I Might Just Know What I'm Talking About
Join Date: May 2002
Location: Selma,CA in the middle of the vineyards, Central California
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OT- Outboard Motor News,
Thought some of you fellas might be interest in this:
Specially the phasing out of Small & Large block GM motors.
Welcome to the Winter 2007 issue of OUTBOARD NEWS, an electronic newsletter for the outboard enthusiast.
Not much has changed from last year in terms of outboard motor technology. Horsepower has reached a plateau of 300 HP, and prices are exceeding $20,000. Sales volume is about 350,000 units. If divided equally among all the manufacturers, that would be 50,000 units each. Not a big number.
A little off-topic, but still interesting, are the changes coming to stern drive and inboard engines. The small block and big block GM V-8 and companion V-6, which have been around for 40 years, are planned to become obsolete and will no longer be manufactured for use in cars and trucks. That means relatively cheap horsepower coming in the form of high-volume automotive production will be a thing of the past. The exception may be one or two models like the three liter in-line four cylinder. These are used in cars and made south of the border.
State and Federal regulators will require catalytic converters to be sandwiched into the exhaust system downstream from the exhaust manifold. These catalytic converters will be cooled and wrapped with insulation, because they take up space in the engine compartment and raise ambient temperatures.
One alternative to catalytic converters might be direct fuel injection (DFI), which has been shown to significantly reduce carbon monoxide in the exhaust. This technology has the potential to eliminate the need for catalytic converters. Several foreign car manufacturers are already using DFI on their gasoline engines, as are the two-stroke outboard builders. Putting the fuel in the cylinder only after the ports or both intake and exhaust valves are closed is the way of the future for reciprocating internal combustion engines.
Ethanol as a fuel is becoming ever more popular, and there has been much uncertainty over its effect on marine engines. We will begin some questions and answers on the subject, with the information provided by Mercury Marine.
1. What are ethanol and ethanol-blended fuels?
Ethanol for fuel is highly refined beverage(grain) alcohol, approximately 200 proof, that can be produced from natural products such as corn, sugar cane and wheat. New technology will allow ethanol to be made from "cellulosic" feedstocks including corn stalks, grain straw, paper, pulp, wood chips, municipal waste, switchgrass and other sources. Ethanol used for fuel has been "denatured" or rendered unsafe to drink by the addition of a hydrocarbon (usually gasoline). The ethanol-blended fuel E-10 refers to fuel that contains 10 percent ethanol and 90 percent gasoline. Similarly, E-85 contains 85 percent ethanol and 15 percent gasoline. E-85 is intended only for engines specially designed to accept high-ethanol content fuel blends, such as the Flexible Fuel Vehicles (FFV) made by some car companies.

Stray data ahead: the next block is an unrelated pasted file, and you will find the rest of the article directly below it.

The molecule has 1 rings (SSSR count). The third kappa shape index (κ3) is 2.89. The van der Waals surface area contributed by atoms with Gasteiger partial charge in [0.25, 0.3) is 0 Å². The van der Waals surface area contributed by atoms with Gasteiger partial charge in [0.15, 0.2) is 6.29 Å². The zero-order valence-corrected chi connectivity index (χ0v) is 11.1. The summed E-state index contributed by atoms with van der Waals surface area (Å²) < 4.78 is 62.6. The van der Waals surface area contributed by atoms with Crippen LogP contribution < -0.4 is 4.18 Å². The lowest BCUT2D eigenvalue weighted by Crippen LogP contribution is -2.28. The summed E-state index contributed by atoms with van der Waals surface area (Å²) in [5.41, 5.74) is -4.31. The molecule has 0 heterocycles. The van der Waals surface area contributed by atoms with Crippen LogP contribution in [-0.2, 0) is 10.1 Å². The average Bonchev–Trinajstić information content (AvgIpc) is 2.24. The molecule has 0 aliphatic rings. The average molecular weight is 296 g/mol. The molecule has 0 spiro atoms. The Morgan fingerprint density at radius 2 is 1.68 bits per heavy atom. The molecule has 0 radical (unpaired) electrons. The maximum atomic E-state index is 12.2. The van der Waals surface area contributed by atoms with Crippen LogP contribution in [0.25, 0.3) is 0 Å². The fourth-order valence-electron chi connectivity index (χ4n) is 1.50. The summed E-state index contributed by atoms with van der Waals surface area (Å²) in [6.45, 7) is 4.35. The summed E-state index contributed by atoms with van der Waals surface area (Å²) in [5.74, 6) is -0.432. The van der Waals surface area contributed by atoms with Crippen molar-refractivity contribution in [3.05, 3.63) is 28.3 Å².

2. How is ethanol made?
In the US, ethanol is typically produced by removing the starch or sugar portion of corn and fermenting it. The fermented starch is then distilled into alcohol. Excess water is removed, resulting in very pure-200 proof- ethyl alcohol (ethanol).
3. What are the characteristics of ethanol?
Ethanol is an oxygenated hydrocarbon compound that has a high octane rating and therefore is useful in increasing the octane level of unleaded gasoline. The EPA has allowed the use of ethanol in gasoline at levels up to 10 percent as an octane enhancer and to provide beneficial clean-burning combustion characteristics that help improve some emissions.
Ethanol is hygroscopic (it has an attraction for water) and will more readily mix with water than with gasoline. It has different solvency behaviors than does gasoline, which allows it to loosen rust and debris that may lie undisturbed in fuel systems. And it can more readily remove plasticizers and resins from certain plastic materials that might not be affected by gasoline alone. Loose debris will plug filters and can interfere with engine operation. Additionally, ethanol is corrosive to some metals, especially in combination with water. Although gasoline does not conduct electricity well, ethanol has an appreciable capability to conduct electricity and therefore can promote galvanic corrosion.
4. Does ethanol affect horsepower or fuel efficiency?
Ethanol has a heating value of 76,000 BTU per gallon, which is approximately 30 percent less than gasoline. The result is E-10 gasoline which should yield slightly lower mileage- a decrease of about 3 percent. Fuels containing higher levels of ethanol will have a corresponding reduction in mileage. For example, E-85 fuels produce mileage about 30 percent less than gasoline. The octane rating of pure ethanol (200 proof) is about 100 and is therefore useful in elevating the octane value of gasoline. In E-10 blends the presence of ethanol provides about 2.5 to 3 percent of the overall octane rating. The effect on engine horsepower is determined by the octane result of the blended fuel. Care should be taken to select fuels having the octane rating recommended for the engine as indicated in the owner's manual for proper operation.